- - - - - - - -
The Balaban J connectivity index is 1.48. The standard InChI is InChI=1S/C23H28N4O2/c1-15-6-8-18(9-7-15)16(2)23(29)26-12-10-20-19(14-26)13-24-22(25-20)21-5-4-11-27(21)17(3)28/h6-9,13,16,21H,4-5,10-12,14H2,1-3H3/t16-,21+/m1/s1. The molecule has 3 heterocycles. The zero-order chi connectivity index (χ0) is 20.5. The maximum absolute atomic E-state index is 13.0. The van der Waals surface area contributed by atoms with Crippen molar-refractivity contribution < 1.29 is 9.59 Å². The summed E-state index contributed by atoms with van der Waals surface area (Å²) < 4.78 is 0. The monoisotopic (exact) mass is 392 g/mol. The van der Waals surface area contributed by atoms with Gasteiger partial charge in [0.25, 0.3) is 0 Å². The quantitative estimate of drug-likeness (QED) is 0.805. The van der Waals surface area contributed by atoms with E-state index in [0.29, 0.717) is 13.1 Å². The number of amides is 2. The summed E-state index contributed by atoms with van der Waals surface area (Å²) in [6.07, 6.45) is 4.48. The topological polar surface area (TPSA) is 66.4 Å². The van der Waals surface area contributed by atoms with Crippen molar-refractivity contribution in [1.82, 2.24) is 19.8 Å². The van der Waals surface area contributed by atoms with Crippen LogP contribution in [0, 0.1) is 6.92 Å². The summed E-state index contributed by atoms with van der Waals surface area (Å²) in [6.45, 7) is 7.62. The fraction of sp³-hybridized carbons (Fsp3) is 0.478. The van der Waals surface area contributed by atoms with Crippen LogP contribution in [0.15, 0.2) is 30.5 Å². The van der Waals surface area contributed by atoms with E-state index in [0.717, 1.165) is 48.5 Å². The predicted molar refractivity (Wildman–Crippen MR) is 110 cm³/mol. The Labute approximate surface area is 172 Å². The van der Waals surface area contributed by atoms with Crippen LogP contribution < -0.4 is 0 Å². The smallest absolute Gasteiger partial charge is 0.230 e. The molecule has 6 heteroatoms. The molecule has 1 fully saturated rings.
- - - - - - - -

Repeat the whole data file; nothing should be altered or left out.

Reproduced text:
The Balaban J connectivity index is 1.48. The standard InChI is InChI=1S/C23H28N4O2/c1-15-6-8-18(9-7-15)16(2)23(29)26-12-10-20-19(14-26)13-24-22(25-20)21-5-4-11-27(21)17(3)28/h6-9,13,16,21H,4-5,10-12,14H2,1-3H3/t16-,21+/m1/s1. The molecule has 3 heterocycles. The zero-order chi connectivity index (χ0) is 20.5. The maximum absolute atomic E-state index is 13.0. The van der Waals surface area contributed by atoms with Crippen molar-refractivity contribution < 1.29 is 9.59 Å². The summed E-state index contributed by atoms with van der Waals surface area (Å²) < 4.78 is 0. The monoisotopic (exact) mass is 392 g/mol. The van der Waals surface area contributed by atoms with Gasteiger partial charge in [0.25, 0.3) is 0 Å². The quantitative estimate of drug-likeness (QED) is 0.805. The van der Waals surface area contributed by atoms with E-state index in [0.29, 0.717) is 13.1 Å². The number of amides is 2. The summed E-state index contributed by atoms with van der Waals surface area (Å²) in [6.07, 6.45) is 4.48. The topological polar surface area (TPSA) is 66.4 Å². The van der Waals surface area contributed by atoms with Crippen molar-refractivity contribution in [1.82, 2.24) is 19.8 Å². The van der Waals surface area contributed by atoms with Crippen LogP contribution in [0, 0.1) is 6.92 Å². The summed E-state index contributed by atoms with van der Waals surface area (Å²) in [6.45, 7) is 7.62. The fraction of sp³-hybridized carbons (Fsp3) is 0.478. The van der Waals surface area contributed by atoms with Crippen LogP contribution in [0.15, 0.2) is 30.5 Å². The van der Waals surface area contributed by atoms with E-state index in [0.717, 1.165) is 48.5 Å². The predicted molar refractivity (Wildman–Crippen MR) is 110 cm³/mol. The Labute approximate surface area is 172 Å². The van der Waals surface area contributed by atoms with Crippen LogP contribution < -0.4 is 0 Å². The smallest absolute Gasteiger partial charge is 0.230 e. The molecule has 6 heteroatoms. The molecule has 1 fully saturated rings.